After Commissioner Neil Goldschmidt was elected mayor in 1972, he appointed her to be in charge of the Public Works Bureau, where she cut the budget but also saw more streets paved than her predecessor and gained a reputation as a detail-oriented manager. She sometimes clashed with Goldschmidt over his assertive management style but generally supported his progressive policies, including weatherizing buildings and increasing neighborhood density. She also supported TriMet against opposition from business interests and the regional Metropolitan Service District.

When Goldschmidt resigned in 1979 to become U.S. Secretary of Transportation, the City Council appointed McCready mayor, breaking a deadlock between Commissioners Charles Jordan and Frank Ivancie. She took office on September 5. She was defeated in the May 1980 primary, however, by the more conservative Ivancie. At the end of her term on November 24, she retired from politics. Before leaving office, she endorsed Democrat Jimmy Carter for the presidency, citing his support for energy conservation and civil rights.

Connie McCready died on December 22, 2000, at the age of seventy-nine.

 


Map It


Further Reading

McCready, Constance Averill , interviewed by Clark Hansen, March 21, 1994-July 5, 1994, 1981. Oregon Historical Society Research Library, Portland.

Jenning, Steve. “McCready faces fight of her political life.” Portland Oregonian, May 14, 1980.

Williams, Linda. “McCready proud of her record, goals met.” Sunday Oregonian, November 23, 1980.  

Williams, Linda. “McCready shuns GOP to endorse Carter bid.” Portland Oregonian, October 30, 1980.     


Author

Related Articles

Dorothy McCullough Lee.
Dorothy McCullough Lee (1902-1981)

In 1947, the city of Portland crawled with gambling halls, strip joints, bars, and brothels. Violence and venereal disease rates were so high that sea captains refused sailors liberty time in the city. Crime rings paid off police and politicians, and there were suspicions that Portland Mayor Earl Riley was …

Item Number ONLC 00977; Governor Neil Goldschmidt visiting Richmond School and principal Renee Ito-Staub. The governor was instrumental in the implementation of the Japanese Magnet Program in the school.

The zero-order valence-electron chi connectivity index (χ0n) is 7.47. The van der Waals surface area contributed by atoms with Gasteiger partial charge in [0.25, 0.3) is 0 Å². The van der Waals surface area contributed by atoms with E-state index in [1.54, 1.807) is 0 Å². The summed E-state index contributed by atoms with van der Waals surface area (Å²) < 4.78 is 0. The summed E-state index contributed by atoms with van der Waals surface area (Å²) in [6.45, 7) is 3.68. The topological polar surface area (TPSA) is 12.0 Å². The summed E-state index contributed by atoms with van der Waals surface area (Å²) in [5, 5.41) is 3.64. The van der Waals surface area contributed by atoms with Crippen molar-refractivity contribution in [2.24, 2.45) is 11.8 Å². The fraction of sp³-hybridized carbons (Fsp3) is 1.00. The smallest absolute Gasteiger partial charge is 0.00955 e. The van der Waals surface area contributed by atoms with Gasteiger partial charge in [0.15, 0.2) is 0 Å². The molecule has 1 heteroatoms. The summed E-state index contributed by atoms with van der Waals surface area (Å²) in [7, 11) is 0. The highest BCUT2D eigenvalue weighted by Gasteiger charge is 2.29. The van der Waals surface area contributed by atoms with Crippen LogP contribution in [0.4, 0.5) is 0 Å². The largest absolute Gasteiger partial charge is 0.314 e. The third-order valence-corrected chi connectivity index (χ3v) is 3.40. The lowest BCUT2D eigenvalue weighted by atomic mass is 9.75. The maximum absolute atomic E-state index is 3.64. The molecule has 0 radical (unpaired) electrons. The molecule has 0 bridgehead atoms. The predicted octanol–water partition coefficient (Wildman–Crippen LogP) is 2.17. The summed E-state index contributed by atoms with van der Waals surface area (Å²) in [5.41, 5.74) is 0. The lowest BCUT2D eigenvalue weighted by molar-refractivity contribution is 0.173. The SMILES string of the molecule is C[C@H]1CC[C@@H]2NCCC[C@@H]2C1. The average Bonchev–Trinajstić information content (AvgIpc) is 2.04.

Neil Goldschmidt (1940-)

Neil Edward Goldschmidt, the thirty-third governor of Oregon (1986-1991), U.S. secretary of transportation under President Jimmy Carter (1979-1981), and the forty-first mayor of Portland (1973-1979), is one of the most influential, yet controversial figures in Oregon's political history. As the youngest mayor of a major American city in 1973, Goldschmidt …

Pendleton, 1894.
Pendleton

Pendleton, a city of 16,810 in the 2018 census, sits in the foothills of the Blue Mountains. The city center is built on the south bank of the Umatilla River, which runs roughly east and west through town. Pendleton’s motto is “The Real West,” and it prides itself on its …

Portland Commission Government

Portland's commission form of municipal government, which the city adopted as a progressive innovation in 1913, is a rarity and relic in the twenty-first century. Despite Portland’s reputation for innovation in other realms, voters for more than a century have stubbornly stuck with the basic structure in which a small …

Portland (essay)

Portland, with a 2010 population of 583,776 within its city limits and 2,226,009 in the seven-county metropolitan area, was platted on the west bank of the Willamette River in 1845 on lands utilized by the Multnomah Chinooks. The area received its first few dozen English-speaking settlers in 1846. Maine native …

Mayoral campaign literature for Terry Shrunk.
Terry Schrunk (1913-1975)

Terrence Doyle "Terry" Schrunk served as mayor of Portland for sixteen years, from 1957 to 1972. It was a time of business growth and redevelopment for the city, and Schrunk's tenure as mayor was one of the longest in Portland's history.

Shrunk was born on March 10, 1913, on a …


This entry was last updated on May 12, 2020